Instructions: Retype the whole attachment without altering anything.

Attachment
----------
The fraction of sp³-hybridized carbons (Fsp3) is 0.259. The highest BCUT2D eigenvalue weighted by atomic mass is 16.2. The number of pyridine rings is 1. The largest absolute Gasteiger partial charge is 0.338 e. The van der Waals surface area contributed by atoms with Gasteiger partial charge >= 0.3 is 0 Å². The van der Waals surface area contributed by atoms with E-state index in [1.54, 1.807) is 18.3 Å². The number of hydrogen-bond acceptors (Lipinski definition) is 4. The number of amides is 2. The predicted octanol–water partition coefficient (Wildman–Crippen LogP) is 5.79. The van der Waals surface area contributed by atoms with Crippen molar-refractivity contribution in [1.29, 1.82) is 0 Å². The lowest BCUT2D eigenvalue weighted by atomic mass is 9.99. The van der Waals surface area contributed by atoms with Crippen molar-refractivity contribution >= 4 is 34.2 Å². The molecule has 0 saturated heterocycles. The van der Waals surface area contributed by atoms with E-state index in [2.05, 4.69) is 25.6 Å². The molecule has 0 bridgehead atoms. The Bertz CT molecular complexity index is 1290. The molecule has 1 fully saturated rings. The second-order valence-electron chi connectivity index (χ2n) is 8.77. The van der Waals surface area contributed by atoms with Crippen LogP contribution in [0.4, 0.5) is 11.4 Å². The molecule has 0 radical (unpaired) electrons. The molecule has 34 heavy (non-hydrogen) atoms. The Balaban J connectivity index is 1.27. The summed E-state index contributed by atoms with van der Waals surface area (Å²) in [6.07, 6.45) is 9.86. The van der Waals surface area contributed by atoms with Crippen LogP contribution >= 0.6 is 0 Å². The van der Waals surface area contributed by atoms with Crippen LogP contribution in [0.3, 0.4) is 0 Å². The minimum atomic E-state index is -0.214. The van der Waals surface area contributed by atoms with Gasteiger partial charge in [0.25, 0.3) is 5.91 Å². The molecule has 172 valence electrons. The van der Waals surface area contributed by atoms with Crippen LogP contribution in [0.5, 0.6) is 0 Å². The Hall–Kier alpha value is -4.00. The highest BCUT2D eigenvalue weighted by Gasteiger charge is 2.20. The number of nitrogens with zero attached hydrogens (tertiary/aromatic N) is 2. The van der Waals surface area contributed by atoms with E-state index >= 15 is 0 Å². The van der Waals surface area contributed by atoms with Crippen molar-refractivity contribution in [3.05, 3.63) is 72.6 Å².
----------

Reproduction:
The fraction of sp³-hybridized carbons (Fsp3) is 0.259. The highest BCUT2D eigenvalue weighted by atomic mass is 16.2. The number of pyridine rings is 1. The largest absolute Gasteiger partial charge is 0.338 e. The van der Waals surface area contributed by atoms with Gasteiger partial charge >= 0.3 is 0 Å². The van der Waals surface area contributed by atoms with E-state index in [1.54, 1.807) is 18.3 Å². The number of hydrogen-bond acceptors (Lipinski definition) is 4. The number of amides is 2. The predicted octanol–water partition coefficient (Wildman–Crippen LogP) is 5.79. The van der Waals surface area contributed by atoms with Crippen molar-refractivity contribution in [1.29, 1.82) is 0 Å². The lowest BCUT2D eigenvalue weighted by atomic mass is 9.99. The van der Waals surface area contributed by atoms with Crippen molar-refractivity contribution >= 4 is 34.2 Å². The molecule has 0 saturated heterocycles. The van der Waals surface area contributed by atoms with E-state index in [2.05, 4.69) is 25.6 Å². The molecule has 0 bridgehead atoms. The Bertz CT molecular complexity index is 1290. The molecule has 1 fully saturated rings. The second-order valence-electron chi connectivity index (χ2n) is 8.77. The van der Waals surface area contributed by atoms with Crippen LogP contribution in [0.4, 0.5) is 11.4 Å². The molecule has 0 radical (unpaired) electrons. The molecule has 34 heavy (non-hydrogen) atoms. The Balaban J connectivity index is 1.27. The summed E-state index contributed by atoms with van der Waals surface area (Å²) in [6.07, 6.45) is 9.86. The van der Waals surface area contributed by atoms with Crippen LogP contribution >= 0.6 is 0 Å². The van der Waals surface area contributed by atoms with Crippen LogP contribution in [0.3, 0.4) is 0 Å². The minimum atomic E-state index is -0.214. The van der Waals surface area contributed by atoms with Gasteiger partial charge in [0.25, 0.3) is 5.91 Å². The molecule has 172 valence electrons. The van der Waals surface area contributed by atoms with Crippen LogP contribution in [0.5, 0.6) is 0 Å². The Hall–Kier alpha value is -4.00. The highest BCUT2D eigenvalue weighted by Gasteiger charge is 2.20. The number of nitrogens with zero attached hydrogens (tertiary/aromatic N) is 2. The van der Waals surface area contributed by atoms with E-state index >= 15 is 0 Å². The van der Waals surface area contributed by atoms with Crippen molar-refractivity contribution in [3.05, 3.63) is 72.6 Å².